Bankruptcy in Detroit: The Canary Died

The world will shrug when Detroit's art collection is put on the block, when cops are fired, when schools close and when real people suffer. But don't pay back bondholders and attention must be paid.
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Detroit's bankruptcy is a calamity, for both the people of Detroit and for anyone with eyes to see. It's the culmination of a witch's brew of local malfeasance (you can't spend more than you bring in), malignant neglect (the state, which created Detroit, and the Feds, who rule the world, intentionally walked away from the oncoming disaster) and cold economic reality (the economies of America's cities don't work anymore).

For the people of Detroit it will be like moving to what we used to call a "third-world country" and it wasn't a compliment. Things Americans simply assume will be there will not. Public safety, already shaky will get worse: Police, ambulance, fire protection and sanitation services will reach unsafe levels. Schools seem hopeless. Amenities like libraries, parks and recreation programs will disappear. Creditors will try to take the museums, the arenas, the public buildings that define Detroit and sell them off.

There's blame enough to go around and the first response of the chattering class has been an orgy of recrimination, largely based on pre-existing ideology. Greedy unions, feckless politicians, greedy bankers, austerity and sequestration, racial divisions and urban neglect all got their turn. Truth is, they are all part of the problem. But the deeper problems are beyond finger-pointing. And it is going to happen again, all across America. We've seen it in California, Pennsylvania and Alabama. In my home state of New York, cities like Syracuse, Rochester, Albany, Buffalo and Yonkers have unsustainable budget gaps and no prospect of filling them from local taxpayers.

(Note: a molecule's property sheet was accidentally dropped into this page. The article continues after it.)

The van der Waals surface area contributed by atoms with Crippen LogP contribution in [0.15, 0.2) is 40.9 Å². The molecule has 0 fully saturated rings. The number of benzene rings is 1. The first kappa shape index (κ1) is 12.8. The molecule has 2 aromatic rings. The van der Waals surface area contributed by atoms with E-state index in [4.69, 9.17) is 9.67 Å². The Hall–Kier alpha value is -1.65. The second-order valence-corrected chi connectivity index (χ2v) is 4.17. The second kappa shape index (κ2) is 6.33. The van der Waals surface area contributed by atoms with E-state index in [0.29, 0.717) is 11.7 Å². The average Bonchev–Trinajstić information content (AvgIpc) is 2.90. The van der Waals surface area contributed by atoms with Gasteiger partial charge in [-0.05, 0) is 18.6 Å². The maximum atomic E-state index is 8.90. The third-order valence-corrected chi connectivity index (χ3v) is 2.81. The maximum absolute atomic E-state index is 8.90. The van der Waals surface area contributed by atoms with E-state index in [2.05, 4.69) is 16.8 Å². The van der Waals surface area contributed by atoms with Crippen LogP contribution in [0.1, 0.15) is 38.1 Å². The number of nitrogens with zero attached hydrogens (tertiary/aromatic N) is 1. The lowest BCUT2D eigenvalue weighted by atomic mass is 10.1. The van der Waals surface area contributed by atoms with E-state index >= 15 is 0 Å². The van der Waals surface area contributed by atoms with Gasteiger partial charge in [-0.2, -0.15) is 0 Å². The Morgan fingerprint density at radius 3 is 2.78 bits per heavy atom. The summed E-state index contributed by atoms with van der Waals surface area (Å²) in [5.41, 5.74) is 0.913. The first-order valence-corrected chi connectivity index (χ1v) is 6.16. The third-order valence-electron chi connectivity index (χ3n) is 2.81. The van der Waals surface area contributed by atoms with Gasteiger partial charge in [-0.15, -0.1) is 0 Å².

Even if we had honest and expert local officials, sound budgeting practices, moderate debt, and an end to the Great Recession, American cities are plunging toward an unsustainable future. In the heyday of urban growth, we funded education, cops, firefighters, garbage collection, parks, etc. off of property taxes paid by big industrial corporations. Detroit had the auto industry, Pittsburgh steel factories, Syracuse had Carrier Corp., Yonkers had Otis Elevator. It wasn't just the jobs, it was the big tax bills paid on the factories and offices. Not any more.

They're gone and they're not coming back. Even when jobs return, they will be in low-tax, suburban, subsidized office buildings that don't pay property taxes to the city. And the demographics changed. The middle class moved to suburbia, poor people migrated to the cities, the demand for services increased just as the revenues fell.

If that doesn't change, if we don't recreate the economic base for cities, Detroit will happen again and again and again.

Don't hold your breath. Obama is conspicuously silent. Republican Governors can't get beyond the word "bailout." New York's Andrew Cuomo says he won't give "handouts" to Mayors seeking help, and strong arms a program to lend them money they can't repay to meet pension obligations. No one wants to take ownership of a seemingly unsolvable problem. No one wants to spend money to make cities livable.

So what's left is bankruptcy and perversely it may be just what the doctor ordered. Why? Because all the other remedies (control boards, outside managers, fire the workers, cut pensions and health care) left one big player untouched. Lenders, Wall Street, bondholders, call them what you will, were never asked to take the same beating that was being jammed down the throat of taxpayers, service users and municipal workers.

But a bankruptcy is democratic. Everybody's tuchus is on the table and that is bringing howls of outrage from powerful monied interests. The world will shrug when Detroit's art collection is put on the block, when cops are fired, when schools close and when real people suffer. But don't pay back bondholders and attention must be paid.

Not a hopeful prognosis but a real one. There's a tidal wave of municipal distress heading our way, the political class wants no part of it, and the only thing that will provoke a response is a bankruptcy. So Detroit is today's canary in the coal mine.

Maybe Obama bestirs himself, maybe Andrew Cuomo and Rick Peters get off their rear ends and take up the cause of their cities. A plague of bankruptcies will drive a response that mere human suffering will never do. Such is the state of our cites. Such is the state of our politics.

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